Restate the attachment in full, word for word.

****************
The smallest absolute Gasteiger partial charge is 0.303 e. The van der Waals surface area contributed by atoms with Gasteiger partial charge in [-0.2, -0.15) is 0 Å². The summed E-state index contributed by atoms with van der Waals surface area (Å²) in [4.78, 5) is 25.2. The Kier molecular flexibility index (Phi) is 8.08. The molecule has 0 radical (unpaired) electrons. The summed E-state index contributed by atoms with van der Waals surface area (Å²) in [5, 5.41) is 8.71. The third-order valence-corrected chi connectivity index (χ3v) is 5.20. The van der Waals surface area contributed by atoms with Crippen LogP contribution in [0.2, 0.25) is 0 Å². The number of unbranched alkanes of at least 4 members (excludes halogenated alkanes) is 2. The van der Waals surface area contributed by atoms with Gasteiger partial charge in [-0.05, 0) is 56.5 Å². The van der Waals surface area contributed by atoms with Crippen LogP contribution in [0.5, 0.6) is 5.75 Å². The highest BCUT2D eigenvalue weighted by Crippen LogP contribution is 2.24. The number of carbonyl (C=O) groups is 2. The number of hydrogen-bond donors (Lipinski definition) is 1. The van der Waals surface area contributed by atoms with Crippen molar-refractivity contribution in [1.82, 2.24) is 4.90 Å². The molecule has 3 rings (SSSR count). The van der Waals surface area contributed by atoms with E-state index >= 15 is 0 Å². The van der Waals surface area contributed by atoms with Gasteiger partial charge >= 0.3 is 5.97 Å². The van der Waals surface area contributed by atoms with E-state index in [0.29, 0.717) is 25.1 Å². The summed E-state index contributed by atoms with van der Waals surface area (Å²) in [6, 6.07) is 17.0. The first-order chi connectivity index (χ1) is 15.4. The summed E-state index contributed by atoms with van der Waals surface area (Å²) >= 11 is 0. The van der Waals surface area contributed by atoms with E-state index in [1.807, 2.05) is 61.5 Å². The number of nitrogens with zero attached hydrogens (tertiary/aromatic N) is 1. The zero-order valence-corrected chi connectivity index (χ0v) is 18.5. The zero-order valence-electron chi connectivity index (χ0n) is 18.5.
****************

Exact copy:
The smallest absolute Gasteiger partial charge is 0.303 e. The van der Waals surface area contributed by atoms with Gasteiger partial charge in [-0.2, -0.15) is 0 Å². The summed E-state index contributed by atoms with van der Waals surface area (Å²) in [4.78, 5) is 25.2. The Kier molecular flexibility index (Phi) is 8.08. The molecule has 0 radical (unpaired) electrons. The summed E-state index contributed by atoms with van der Waals surface area (Å²) in [5, 5.41) is 8.71. The third-order valence-corrected chi connectivity index (χ3v) is 5.20. The van der Waals surface area contributed by atoms with Crippen LogP contribution in [0.2, 0.25) is 0 Å². The number of unbranched alkanes of at least 4 members (excludes halogenated alkanes) is 2. The van der Waals surface area contributed by atoms with Gasteiger partial charge in [-0.05, 0) is 56.5 Å². The van der Waals surface area contributed by atoms with Crippen LogP contribution in [0.5, 0.6) is 5.75 Å². The highest BCUT2D eigenvalue weighted by Crippen LogP contribution is 2.24. The number of carbonyl (C=O) groups is 2. The number of hydrogen-bond donors (Lipinski definition) is 1. The van der Waals surface area contributed by atoms with Crippen molar-refractivity contribution in [1.82, 2.24) is 4.90 Å². The molecule has 3 rings (SSSR count). The van der Waals surface area contributed by atoms with E-state index >= 15 is 0 Å². The van der Waals surface area contributed by atoms with Gasteiger partial charge >= 0.3 is 5.97 Å². The van der Waals surface area contributed by atoms with E-state index in [0.29, 0.717) is 25.1 Å². The summed E-state index contributed by atoms with van der Waals surface area (Å²) in [6, 6.07) is 17.0. The first-order chi connectivity index (χ1) is 15.4. The summed E-state index contributed by atoms with van der Waals surface area (Å²) >= 11 is 0. The van der Waals surface area contributed by atoms with E-state index in [1.807, 2.05) is 61.5 Å². The number of nitrogens with zero attached hydrogens (tertiary/aromatic N) is 1. The zero-order valence-corrected chi connectivity index (χ0v) is 18.5. The zero-order valence-electron chi connectivity index (χ0n) is 18.5.